Briefing on Chain Bridge:


Jane Haining

(6 June 1897 – 16 August 1944) was a Church of Scotland missionary. She worked in Budapest, where she was arrested by the Nazis in 1944. She died in the concentration camp at Auschwitz later that year.
jane-haining-scotlands-schindlerHaining was born at Lochenhead Farm in Dunscore, Dumfries and Galloway, Scotland. She was the fifth child of Thomas Haining, a farmer, and his first wife, Jane Mathison, a farmer’s daughter. She grew up as a member of the evangelical Craig church in Dunscore (Reformed Presbyterian until 1876, then Free Church of Scotland until 1900, and then United Free Church). She was educated at the village school, and won a scholarship to Dumfries Academy in 1909. She trained at the commercial college of Glasgow Athenaeum, and worked for 10 years as a secretary at a thread-maker’s in Paisley. She lived in Pollokshields in Glasgow and attended Queen’s Park West United Free Church.
She volunteered for service as a missionary in 1932, becoming matron of the girls’ home at the Scottish Mission School in Budapest, Hungary. The Scottish Mission in Budapest had been set up in 1841 “with a main focus on evangelizing to Hungarian Jews.” The mission had established a school in 1846, with funds provided by Christian Jews. Haining looked after 50 of the school’s 400 pupils (most of whom were Jewish), and quickly became fluent in Hungarian.
She was holidaying in Cornwall in 1939 when the Second World War broke out and she immediately returned to Budapest. She was ordered to return to Scotland in 1940 but refused, determined to remain with her girls. After the Nazi invasion of Hungary in March 1944, she again refused to leave.
She was arrested in April 1944 and detained by the Gestapo, accused, amongst other things, of working among Jews and listening to the BBC. She admitted all the charges, except those of political activity. She was detained at Fő utca prison in Buda, and then moved to a holding camp in Kistarcsa. She was sent to Auschwitz in May 1944, where she was tattooed as prisoner 79467. She sent a last postcard on 15 July 1944, and died “in hospital” at Auschwitz on 17 July 1944, of “cachexia following intestinal catarrh”, although it is thought that she may have died in the gas chambers on 16 August. She is one of a total of ten Scots – including two or three women – thought to have died in the Nazi extermination camps.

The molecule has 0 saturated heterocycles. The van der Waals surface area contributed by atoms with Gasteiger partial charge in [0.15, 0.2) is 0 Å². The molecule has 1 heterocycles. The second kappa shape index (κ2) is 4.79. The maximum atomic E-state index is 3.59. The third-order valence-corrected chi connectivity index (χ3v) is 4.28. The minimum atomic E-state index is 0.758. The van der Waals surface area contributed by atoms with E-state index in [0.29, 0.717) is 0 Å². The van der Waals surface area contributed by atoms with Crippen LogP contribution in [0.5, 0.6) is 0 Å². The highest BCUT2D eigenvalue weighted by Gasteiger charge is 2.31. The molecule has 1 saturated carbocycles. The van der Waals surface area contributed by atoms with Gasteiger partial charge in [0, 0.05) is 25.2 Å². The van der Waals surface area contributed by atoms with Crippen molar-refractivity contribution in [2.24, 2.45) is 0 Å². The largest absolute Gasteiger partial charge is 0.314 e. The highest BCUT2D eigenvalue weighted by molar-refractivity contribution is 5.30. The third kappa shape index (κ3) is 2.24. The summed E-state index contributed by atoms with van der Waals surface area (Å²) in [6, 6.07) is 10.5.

1. We highly recommend the excellent documentary of the IKON STÚDIÓ, a Budapest-based IKON STÚDIÓ, an intellectual workshop of film and sociography professionals aiming to preserve and spread the cultural heritage of the nations in the Danube Basin.
Szeretettel, Jane / With love, Jane (Jane Haining)

2. A personal and detailed story of her life is published by the Budapest based Vörösmarty Grammar School:
3. And here is the BBC documentary on Jane Haining:
Jane Haining The Scot Who Died in Auschwitz BBC Documentary 2014

Saint Margaret, Queen of Scots (c. 1045 – 16 November 1093), also known as Margaret of Wessex, was an English princess of the House of Wessex. Margaret was sometimes called “The Pearl of Scotland”.[1] Born in exile in Hungary, she was the sister of Edgar Ætheling, the short-ruling and uncrowned Anglo-Saxon King of England. Margaret and her family returned to England in 1057, but fled to the Kingdom of Scotland following the Norman conquest of England of 1066. Around 1070 Margaret married Malcolm III of Scotland, becoming his queen consort. She was a pious woman, and among many charitable works she established a ferry across the Firth of Forth for pilgrims travelling to Dunfermline Abbey, which gave the towns of South Queensferry and North Queensferry their names. Margaret was the mother of three kings of Scotland and of a queen consort of England. According to the Life of Saint Margaret, attributed to Turgot of Durham, she died at Edinburgh Castle in 1093, just days after receiving the news of her husband’s death in battle. In 1250 she was canonised by Pope Innocent IV, and her remains were reinterred in a shrine at Dunfermline Abbey. Her relics were dispersed after the Scottish Reformation and subsequently lost.
Early life


Margaret from a medieval family tree.